Education

Ways to Connect

Single-gender and expanded arts magnet programs may be offered to Charlotte students in future years. The district’s magnet schools are currently being reviewed with a lot of attention going to the idea of same-sex magnet schools.

NC Office of State Budget and Management

Governor Pat McCrory released his budget plan, his proposal for how the state should spend money for the next two years. It distributes more than $45 billion from the state’s general fund, or more than $100 billion when including all the other fees, federal dollars, and various revenue streams the state uses to fund services. The final budget may look quite a bit different once state lawmakers are through, but this proposal is where the debate begins. 

Taxes

The John M Belk Endowment is giving $10 million to help community college students in North Carolina complete their degrees.  

Most of that money will go toward creating a dozen centers throughout the state that connect students with resources to help stabilize their finances.  That may include finding financial aid for tuition, but also identifying tax credits and benefits like food stamps and Medicaid they aren’t currently tapping. 

John M Belk Endowment Director Kristy Teskey says the group is intentionally focusing on community colleges. 

Charter Schools 101

Mar 2, 2015
Phil Roeder / Flickr/https://creativecommons.org/licenses/by/2.0/

9:00, Monday, March 2, 2015

A couple of weeks ago, Mike Collins spoke with CMS Superintendent Ann Clark, along with the chair of the State Board of Education and the Governor’s Education Advisor about education and what we may see come out of this legislative session.

But one aspect of education policy has been in the news recently, and that is charter schools. What are charter schools? What is their role in our overall academic picture? Why do some fail while others succeed?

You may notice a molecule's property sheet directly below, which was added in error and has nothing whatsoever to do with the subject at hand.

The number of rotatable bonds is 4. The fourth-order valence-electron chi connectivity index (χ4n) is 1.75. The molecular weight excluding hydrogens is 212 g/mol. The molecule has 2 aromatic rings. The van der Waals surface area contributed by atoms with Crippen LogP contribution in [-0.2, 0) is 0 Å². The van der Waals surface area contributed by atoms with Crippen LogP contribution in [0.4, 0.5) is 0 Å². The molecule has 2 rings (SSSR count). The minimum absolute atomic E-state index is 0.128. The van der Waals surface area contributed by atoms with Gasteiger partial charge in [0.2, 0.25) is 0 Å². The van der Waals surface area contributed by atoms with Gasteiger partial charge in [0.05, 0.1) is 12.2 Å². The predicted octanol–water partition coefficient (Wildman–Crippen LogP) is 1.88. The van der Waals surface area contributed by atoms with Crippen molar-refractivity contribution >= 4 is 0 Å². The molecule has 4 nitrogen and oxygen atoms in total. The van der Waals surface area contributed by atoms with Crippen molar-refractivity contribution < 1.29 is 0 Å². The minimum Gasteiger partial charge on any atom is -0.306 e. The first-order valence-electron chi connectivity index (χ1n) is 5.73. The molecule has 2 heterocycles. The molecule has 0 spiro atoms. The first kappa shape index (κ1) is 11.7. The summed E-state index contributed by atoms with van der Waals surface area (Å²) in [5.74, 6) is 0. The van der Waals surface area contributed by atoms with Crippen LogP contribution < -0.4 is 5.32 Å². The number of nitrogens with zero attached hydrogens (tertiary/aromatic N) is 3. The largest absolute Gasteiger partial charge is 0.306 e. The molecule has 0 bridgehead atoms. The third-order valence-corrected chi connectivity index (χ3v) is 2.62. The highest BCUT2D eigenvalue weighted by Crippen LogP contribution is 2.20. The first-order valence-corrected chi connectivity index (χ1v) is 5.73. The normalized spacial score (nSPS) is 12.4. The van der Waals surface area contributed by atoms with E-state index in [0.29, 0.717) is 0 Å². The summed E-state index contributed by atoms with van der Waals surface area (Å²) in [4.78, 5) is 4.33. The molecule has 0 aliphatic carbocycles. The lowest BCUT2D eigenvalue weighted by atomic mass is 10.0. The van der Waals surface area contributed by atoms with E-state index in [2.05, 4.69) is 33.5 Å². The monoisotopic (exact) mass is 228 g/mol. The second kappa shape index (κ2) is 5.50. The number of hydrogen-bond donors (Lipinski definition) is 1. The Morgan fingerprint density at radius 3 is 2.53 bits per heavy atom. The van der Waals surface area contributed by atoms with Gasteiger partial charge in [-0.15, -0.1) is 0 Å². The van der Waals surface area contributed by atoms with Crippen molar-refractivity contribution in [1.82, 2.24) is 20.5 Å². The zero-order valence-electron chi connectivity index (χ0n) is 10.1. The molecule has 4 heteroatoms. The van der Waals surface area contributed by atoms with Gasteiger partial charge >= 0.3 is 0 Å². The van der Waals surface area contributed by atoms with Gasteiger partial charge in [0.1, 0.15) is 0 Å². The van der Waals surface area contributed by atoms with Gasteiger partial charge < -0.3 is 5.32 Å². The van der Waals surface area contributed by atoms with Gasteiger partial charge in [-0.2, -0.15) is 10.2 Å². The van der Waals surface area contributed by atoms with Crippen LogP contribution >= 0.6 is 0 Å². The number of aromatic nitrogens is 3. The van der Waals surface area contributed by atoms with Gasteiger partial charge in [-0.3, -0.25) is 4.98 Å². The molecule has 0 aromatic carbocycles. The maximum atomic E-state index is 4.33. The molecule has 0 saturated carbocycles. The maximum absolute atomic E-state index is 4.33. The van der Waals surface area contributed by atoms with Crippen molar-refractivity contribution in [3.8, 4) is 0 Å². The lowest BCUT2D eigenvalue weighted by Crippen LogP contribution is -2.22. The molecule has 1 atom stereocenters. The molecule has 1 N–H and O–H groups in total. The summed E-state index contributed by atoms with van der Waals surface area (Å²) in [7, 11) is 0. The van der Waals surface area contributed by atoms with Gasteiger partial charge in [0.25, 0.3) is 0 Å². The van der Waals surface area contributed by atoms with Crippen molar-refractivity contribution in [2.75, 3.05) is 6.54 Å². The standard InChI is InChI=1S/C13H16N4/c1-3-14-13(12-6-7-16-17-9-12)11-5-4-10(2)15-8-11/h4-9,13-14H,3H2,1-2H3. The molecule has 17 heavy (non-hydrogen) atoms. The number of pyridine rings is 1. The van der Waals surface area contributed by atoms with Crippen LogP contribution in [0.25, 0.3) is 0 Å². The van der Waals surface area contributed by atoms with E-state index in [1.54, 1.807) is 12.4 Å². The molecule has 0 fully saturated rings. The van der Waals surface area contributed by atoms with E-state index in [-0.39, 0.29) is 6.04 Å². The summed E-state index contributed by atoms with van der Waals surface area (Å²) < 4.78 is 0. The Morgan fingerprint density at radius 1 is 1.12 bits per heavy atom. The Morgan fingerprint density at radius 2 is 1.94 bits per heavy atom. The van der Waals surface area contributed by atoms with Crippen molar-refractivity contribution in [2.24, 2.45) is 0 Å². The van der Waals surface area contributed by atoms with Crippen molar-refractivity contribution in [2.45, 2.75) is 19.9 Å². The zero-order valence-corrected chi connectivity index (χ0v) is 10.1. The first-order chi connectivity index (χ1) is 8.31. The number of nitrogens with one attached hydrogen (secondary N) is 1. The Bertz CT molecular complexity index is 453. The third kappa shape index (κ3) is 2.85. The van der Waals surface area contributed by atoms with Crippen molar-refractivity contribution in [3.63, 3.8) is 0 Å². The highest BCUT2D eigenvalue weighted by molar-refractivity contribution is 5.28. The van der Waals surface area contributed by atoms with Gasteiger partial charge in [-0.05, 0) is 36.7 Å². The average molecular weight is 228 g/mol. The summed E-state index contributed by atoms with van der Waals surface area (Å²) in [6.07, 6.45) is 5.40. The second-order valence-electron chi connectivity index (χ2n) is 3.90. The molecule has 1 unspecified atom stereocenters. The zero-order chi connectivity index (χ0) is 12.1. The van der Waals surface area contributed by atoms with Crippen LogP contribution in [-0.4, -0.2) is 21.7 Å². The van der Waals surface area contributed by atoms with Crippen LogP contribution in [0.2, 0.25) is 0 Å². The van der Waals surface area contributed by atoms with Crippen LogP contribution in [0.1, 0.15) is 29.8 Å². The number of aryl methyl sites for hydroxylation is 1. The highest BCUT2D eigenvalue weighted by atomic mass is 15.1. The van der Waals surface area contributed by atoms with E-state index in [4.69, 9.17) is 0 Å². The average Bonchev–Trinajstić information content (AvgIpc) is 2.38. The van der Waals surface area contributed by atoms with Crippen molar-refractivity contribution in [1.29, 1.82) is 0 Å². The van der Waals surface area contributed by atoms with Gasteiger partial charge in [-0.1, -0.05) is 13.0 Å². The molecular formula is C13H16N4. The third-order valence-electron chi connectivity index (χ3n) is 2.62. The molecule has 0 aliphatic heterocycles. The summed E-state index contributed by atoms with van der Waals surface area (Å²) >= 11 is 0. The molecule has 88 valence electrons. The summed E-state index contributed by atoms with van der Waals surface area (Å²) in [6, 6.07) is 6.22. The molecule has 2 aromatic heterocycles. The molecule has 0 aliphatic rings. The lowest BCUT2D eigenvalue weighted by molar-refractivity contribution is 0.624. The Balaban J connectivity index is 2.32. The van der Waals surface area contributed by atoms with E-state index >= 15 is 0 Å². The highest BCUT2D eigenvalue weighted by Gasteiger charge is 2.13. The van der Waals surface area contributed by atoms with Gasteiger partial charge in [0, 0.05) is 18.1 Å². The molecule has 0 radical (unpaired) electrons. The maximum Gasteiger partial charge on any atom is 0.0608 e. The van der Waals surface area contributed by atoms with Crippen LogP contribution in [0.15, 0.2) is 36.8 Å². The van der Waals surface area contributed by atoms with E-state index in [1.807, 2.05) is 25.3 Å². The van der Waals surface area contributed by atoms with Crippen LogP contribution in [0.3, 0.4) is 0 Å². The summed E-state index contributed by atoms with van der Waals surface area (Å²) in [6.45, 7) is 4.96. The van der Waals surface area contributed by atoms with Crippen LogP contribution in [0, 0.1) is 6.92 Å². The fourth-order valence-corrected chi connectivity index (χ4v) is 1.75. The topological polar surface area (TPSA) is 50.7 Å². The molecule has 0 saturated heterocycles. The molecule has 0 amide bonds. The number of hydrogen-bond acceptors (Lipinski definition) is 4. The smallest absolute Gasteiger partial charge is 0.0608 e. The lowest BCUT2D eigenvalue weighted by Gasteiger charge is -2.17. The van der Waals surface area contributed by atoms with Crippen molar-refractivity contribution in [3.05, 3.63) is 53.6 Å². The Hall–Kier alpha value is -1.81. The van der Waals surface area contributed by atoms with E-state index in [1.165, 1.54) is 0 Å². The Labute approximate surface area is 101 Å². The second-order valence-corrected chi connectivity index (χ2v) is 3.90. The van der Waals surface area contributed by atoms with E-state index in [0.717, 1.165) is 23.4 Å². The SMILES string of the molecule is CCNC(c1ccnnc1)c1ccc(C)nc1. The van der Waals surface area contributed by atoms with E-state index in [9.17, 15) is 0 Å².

Gwendolyn Glenn/WFAE

The UNC Board of Governors Friday approved hikes in tuition and fees across the UNC system. But the center of controversy at the board’s meeting was its unanimous decision to close three university-based policy centers, most notably UNC Chapel Hill’s Center for Poverty, Work and Opportunity. The vote came after the meeting was moved to a smaller room because of protestors.

Giant Sloth / Flickr

North Carolina state government has paid about $4 million in private school tuition this year. It’s part of the Opportunity Scholarship program, which has paid up to $4,200 to mostly religious schools on behalf of 1,200 low-income students.

Several Project LIFT schools on Charlotte’s west side are trying to fill about twenty highly-paid teaching jobs. Those teachers won’t have their own classes but will rotate between classrooms, coach beginning teachers, and work in small groups with students. The jobs come with as much as a $23,000 salary boost. 

Ranson IB Middle School has used the staffing model for the past two years. The school’s principal Allison Harris says it allows all students to benefit from the knowledge of veteran teachers. She says beginning teachers especially appreciate the help. 

_MG_2511 / Flickr/https://creativecommons.org/licenses/by/2.0/

Two-thirds of schools in North Carolina received Bs and Cs on new state report cards that include letter grades for the first time.

WFAE’s Lisa Worf joins All Things Considered host Mark Rumsey in the studio:

MR: What exactly is the breakdown in grades?

_MG_2511 / Flickr/https://creativecommons.org/licenses/by/2.0/

Nearly 60 percent of CMS schools scored a C or below on new state report cards that include letter grades for the first time. The grades are mostly based on students’ scores on standardized tests.  Twenty percent is based on the growth of those scores from year-to-year. 

State school board member John Tate of Charlotte said the scores don’t accurately show the hard work of teachers and students at some high-poverty schools.

Parents will have some grades to review Thursday…not their child’s, but their child’s school. The grades have been the source of much worry and debate.   WFAE's Lisa Worf has this report. That's followed by an interview from WFAE's Marshall Terry with the superintendent of Winston-Salem/Forsyth County Schools, which has set up its own system of grading schools.

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